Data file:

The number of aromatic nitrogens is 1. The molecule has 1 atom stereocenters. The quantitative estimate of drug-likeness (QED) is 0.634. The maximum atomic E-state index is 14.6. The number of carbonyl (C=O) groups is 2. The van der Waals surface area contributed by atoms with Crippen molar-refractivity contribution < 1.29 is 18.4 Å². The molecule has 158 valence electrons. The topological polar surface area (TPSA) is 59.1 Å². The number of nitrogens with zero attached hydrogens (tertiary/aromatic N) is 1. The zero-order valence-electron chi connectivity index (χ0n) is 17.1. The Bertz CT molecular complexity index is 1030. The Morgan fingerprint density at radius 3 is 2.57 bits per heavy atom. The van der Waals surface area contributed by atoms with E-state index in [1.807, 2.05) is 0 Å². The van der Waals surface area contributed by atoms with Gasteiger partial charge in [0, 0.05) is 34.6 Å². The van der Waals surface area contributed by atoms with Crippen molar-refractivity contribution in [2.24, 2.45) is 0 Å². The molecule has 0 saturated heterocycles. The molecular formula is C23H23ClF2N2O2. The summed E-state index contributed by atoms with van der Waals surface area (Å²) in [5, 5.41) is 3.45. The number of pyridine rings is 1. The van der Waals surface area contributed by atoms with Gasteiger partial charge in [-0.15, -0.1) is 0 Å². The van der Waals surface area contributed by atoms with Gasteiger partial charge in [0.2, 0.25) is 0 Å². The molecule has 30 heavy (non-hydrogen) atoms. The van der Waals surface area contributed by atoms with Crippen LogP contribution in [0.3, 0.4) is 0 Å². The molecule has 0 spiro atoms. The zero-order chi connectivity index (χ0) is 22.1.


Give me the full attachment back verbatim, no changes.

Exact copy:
The number of aromatic nitrogens is 1. The molecule has 1 atom stereocenters. The quantitative estimate of drug-likeness (QED) is 0.634. The maximum atomic E-state index is 14.6. The number of carbonyl (C=O) groups is 2. The van der Waals surface area contributed by atoms with Crippen molar-refractivity contribution < 1.29 is 18.4 Å². The molecule has 158 valence electrons. The topological polar surface area (TPSA) is 59.1 Å². The number of nitrogens with zero attached hydrogens (tertiary/aromatic N) is 1. The zero-order valence-electron chi connectivity index (χ0n) is 17.1. The Bertz CT molecular complexity index is 1030. The Morgan fingerprint density at radius 3 is 2.57 bits per heavy atom. The van der Waals surface area contributed by atoms with E-state index in [1.807, 2.05) is 0 Å². The van der Waals surface area contributed by atoms with Gasteiger partial charge in [0, 0.05) is 34.6 Å². The van der Waals surface area contributed by atoms with Crippen molar-refractivity contribution in [2.24, 2.45) is 0 Å². The molecule has 0 saturated heterocycles. The molecular formula is C23H23ClF2N2O2. The summed E-state index contributed by atoms with van der Waals surface area (Å²) in [5, 5.41) is 3.45. The number of pyridine rings is 1. The van der Waals surface area contributed by atoms with Gasteiger partial charge in [-0.15, -0.1) is 0 Å². The van der Waals surface area contributed by atoms with Gasteiger partial charge in [0.2, 0.25) is 0 Å². The molecule has 30 heavy (non-hydrogen) atoms. The van der Waals surface area contributed by atoms with Crippen LogP contribution in [0.3, 0.4) is 0 Å². The molecule has 0 spiro atoms. The zero-order chi connectivity index (χ0) is 22.1.